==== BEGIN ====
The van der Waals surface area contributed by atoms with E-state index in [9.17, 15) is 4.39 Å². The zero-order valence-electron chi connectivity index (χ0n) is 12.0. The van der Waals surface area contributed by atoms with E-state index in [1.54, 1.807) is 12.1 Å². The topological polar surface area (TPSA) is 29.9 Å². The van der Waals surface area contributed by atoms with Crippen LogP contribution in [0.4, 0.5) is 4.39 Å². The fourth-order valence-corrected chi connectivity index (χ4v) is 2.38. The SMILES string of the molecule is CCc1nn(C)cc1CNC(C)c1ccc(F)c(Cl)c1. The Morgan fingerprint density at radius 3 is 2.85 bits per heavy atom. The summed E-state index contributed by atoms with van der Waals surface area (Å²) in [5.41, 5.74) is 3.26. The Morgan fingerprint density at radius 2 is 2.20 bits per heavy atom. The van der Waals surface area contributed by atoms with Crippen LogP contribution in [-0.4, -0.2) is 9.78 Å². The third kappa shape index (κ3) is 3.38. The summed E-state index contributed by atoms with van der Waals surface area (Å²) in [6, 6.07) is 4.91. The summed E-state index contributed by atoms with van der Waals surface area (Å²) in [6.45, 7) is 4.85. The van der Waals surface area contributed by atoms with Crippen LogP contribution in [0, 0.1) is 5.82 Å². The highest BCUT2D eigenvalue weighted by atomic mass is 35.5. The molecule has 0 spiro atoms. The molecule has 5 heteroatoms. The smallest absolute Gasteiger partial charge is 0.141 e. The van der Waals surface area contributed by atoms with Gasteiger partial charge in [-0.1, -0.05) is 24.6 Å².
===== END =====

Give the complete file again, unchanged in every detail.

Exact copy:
The van der Waals surface area contributed by atoms with E-state index in [9.17, 15) is 4.39 Å². The zero-order valence-electron chi connectivity index (χ0n) is 12.0. The van der Waals surface area contributed by atoms with E-state index in [1.54, 1.807) is 12.1 Å². The topological polar surface area (TPSA) is 29.9 Å². The van der Waals surface area contributed by atoms with Crippen LogP contribution in [0.4, 0.5) is 4.39 Å². The fourth-order valence-corrected chi connectivity index (χ4v) is 2.38. The SMILES string of the molecule is CCc1nn(C)cc1CNC(C)c1ccc(F)c(Cl)c1. The Morgan fingerprint density at radius 3 is 2.85 bits per heavy atom. The summed E-state index contributed by atoms with van der Waals surface area (Å²) in [5.41, 5.74) is 3.26. The Morgan fingerprint density at radius 2 is 2.20 bits per heavy atom. The van der Waals surface area contributed by atoms with Crippen LogP contribution in [-0.4, -0.2) is 9.78 Å². The third kappa shape index (κ3) is 3.38. The summed E-state index contributed by atoms with van der Waals surface area (Å²) in [6, 6.07) is 4.91. The summed E-state index contributed by atoms with van der Waals surface area (Å²) in [6.45, 7) is 4.85. The van der Waals surface area contributed by atoms with Crippen LogP contribution in [0, 0.1) is 5.82 Å². The highest BCUT2D eigenvalue weighted by atomic mass is 35.5. The molecule has 0 spiro atoms. The molecule has 5 heteroatoms. The smallest absolute Gasteiger partial charge is 0.141 e. The van der Waals surface area contributed by atoms with Gasteiger partial charge in [-0.1, -0.05) is 24.6 Å².